The current £25 fee to register a new vehicle is set to soar to £38 and could add almost £20 million a year to costs for fleets, which account for the majority of new vehicle registrations.
The DVLA has brought the registration charge in line with the fee paid for a driver's first driving licence, a move which has been condemned by industry bodies.
The Society of Motor Manufacturers and Traders (SMMT) has attacked the decision, claiming it is a stealth tax to cover the thousands of drivers failing to register their vehicles every year.
Christopher Macgowan, chief executive at the SMMT, said: 'There is simply no justification to increase this fee by up to 52% for buyers of new cars and commercial vehicles.
'The truth is that due to fraud and evasion some 1.75 million cars fail to pay their duty each year and it appears that this is a back-door way of recovering the money.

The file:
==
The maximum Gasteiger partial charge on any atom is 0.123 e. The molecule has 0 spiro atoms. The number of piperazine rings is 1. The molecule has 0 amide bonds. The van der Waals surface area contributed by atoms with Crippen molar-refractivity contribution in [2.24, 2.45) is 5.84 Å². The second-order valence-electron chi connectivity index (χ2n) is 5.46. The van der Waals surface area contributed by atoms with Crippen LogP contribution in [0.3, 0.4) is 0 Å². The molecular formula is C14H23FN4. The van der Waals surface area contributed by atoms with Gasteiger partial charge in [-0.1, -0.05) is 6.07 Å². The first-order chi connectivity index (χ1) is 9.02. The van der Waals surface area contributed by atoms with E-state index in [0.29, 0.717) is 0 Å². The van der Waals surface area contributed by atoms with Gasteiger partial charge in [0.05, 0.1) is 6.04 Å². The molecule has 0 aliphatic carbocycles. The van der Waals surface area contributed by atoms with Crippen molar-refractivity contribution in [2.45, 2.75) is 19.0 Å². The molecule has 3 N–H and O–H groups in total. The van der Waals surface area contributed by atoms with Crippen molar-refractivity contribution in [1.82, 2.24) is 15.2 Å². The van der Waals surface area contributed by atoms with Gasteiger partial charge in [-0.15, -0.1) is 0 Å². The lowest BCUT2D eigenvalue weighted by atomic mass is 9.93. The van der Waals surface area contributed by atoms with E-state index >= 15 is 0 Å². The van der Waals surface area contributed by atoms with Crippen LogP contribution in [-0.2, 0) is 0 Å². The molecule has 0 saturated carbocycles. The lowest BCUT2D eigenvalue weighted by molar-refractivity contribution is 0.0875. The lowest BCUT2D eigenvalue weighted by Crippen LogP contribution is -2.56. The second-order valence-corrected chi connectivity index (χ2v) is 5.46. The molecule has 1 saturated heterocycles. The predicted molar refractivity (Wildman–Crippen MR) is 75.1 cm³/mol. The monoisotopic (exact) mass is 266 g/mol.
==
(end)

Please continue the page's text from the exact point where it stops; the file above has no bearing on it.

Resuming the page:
'In addition to the added cost to consumers, there will also be an extra burden on manufacturers and dealers who will have to change advertising and marketing materials to reflect this surprise new tax.
'At a time when new car prices have fallen by up to 20% and the car market is under considerable pressure, it is outrageous that a tax hike of this kind has been approved.'
The DVLA claims the increase, which will be enforced from January 1, will bring a fairer charging system to UK motorists.
The changes also include scrapping re-licence fees for the over-70s, abolishing the bus and lorry upgrade licence fees and increasing charges for lost or damaged documents.
A spokesman for the DVLA, said: 'Following consultation with our customers, these changes seek to replace the existing fee structure with a simplified, fairer and more equitable system, which will see savings for the vast majority of ordinary motorists.'